Goran Konjevod is a professional mathematician and theoretical computer scientist. He studied mathematics in his native Croatia at the University of Zagreb (B.S. 1995) and Carnegie Mellon University (M.S. 1998, Ph.D. 2000). Goran worked as a professor of computer science at Arizona State University from 2000 until 2010. Since 2010, he has worked at the Lawrence Livermore National Laboratory.
Goran was a casual folder until 2005 when he began to seriously explore the creative possibilities of designing his own original origami models. Most of his work is abstract and based on the patterns created by pleat intersections and the natural tension of the paper when multiple layers are arranged according to regular or irregular patterns. In that sense, they could almost be said to be discovered, rather than invented or designed.
“My pleat tessellation pieces have been developed from a single form discovered by Paul Jackson. The experience of folding these pieces has helped me begin to understand how particular fold sequences interact and in a few cases, I have been able to visualize the final shape before starting to fold.”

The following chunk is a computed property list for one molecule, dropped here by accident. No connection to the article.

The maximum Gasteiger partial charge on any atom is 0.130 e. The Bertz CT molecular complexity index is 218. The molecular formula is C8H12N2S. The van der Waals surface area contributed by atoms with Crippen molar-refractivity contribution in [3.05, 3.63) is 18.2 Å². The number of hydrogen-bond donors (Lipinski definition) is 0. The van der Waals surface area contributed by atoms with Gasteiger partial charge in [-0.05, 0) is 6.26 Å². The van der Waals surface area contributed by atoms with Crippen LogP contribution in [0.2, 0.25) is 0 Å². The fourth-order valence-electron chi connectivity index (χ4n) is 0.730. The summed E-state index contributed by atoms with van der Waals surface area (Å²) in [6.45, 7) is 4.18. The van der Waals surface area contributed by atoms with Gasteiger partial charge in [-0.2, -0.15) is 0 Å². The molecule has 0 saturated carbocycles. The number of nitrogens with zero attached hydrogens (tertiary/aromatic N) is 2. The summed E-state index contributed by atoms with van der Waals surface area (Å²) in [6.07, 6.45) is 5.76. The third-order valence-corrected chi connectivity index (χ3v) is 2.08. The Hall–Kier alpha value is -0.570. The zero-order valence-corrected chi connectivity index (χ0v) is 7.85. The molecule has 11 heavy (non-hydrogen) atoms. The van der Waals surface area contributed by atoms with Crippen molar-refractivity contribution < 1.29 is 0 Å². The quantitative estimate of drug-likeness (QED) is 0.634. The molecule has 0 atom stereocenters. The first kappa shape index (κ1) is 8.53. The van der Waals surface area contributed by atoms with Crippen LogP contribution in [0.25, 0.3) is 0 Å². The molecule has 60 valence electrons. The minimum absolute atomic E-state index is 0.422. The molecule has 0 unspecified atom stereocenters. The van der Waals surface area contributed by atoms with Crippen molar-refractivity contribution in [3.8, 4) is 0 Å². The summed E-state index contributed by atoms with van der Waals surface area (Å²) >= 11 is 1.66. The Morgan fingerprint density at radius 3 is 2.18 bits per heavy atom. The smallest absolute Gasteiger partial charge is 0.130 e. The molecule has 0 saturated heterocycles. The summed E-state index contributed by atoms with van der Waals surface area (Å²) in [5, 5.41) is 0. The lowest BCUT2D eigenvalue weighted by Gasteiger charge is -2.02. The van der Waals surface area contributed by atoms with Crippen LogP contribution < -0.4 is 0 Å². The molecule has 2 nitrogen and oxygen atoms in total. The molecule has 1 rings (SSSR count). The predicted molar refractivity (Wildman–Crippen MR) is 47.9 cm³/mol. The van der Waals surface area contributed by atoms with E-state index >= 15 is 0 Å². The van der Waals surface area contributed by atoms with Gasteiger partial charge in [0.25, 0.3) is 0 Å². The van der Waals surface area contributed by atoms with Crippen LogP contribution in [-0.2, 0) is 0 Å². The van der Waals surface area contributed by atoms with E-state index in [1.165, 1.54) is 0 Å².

“I try to restrict myself to working with single uncut sheets of paper or other foldable material (such as copper), and for the most part use very simple “pureland” folds. Normally, this last restriction would imply that the resulting forms are flat. However, a real sheet of paper is always three-dimensional—even when unfolded—and its thickness brings about a much more obvious three-dimensionality when multiple layers are present.”
Goran shared his ideas and experience about Origami and creativity with members of Origamigos, the Origami Spirit Membership. This interview, and many other interviews with Origami creators, are archived within the Origami Spirit Membership. Find out more by clicking here.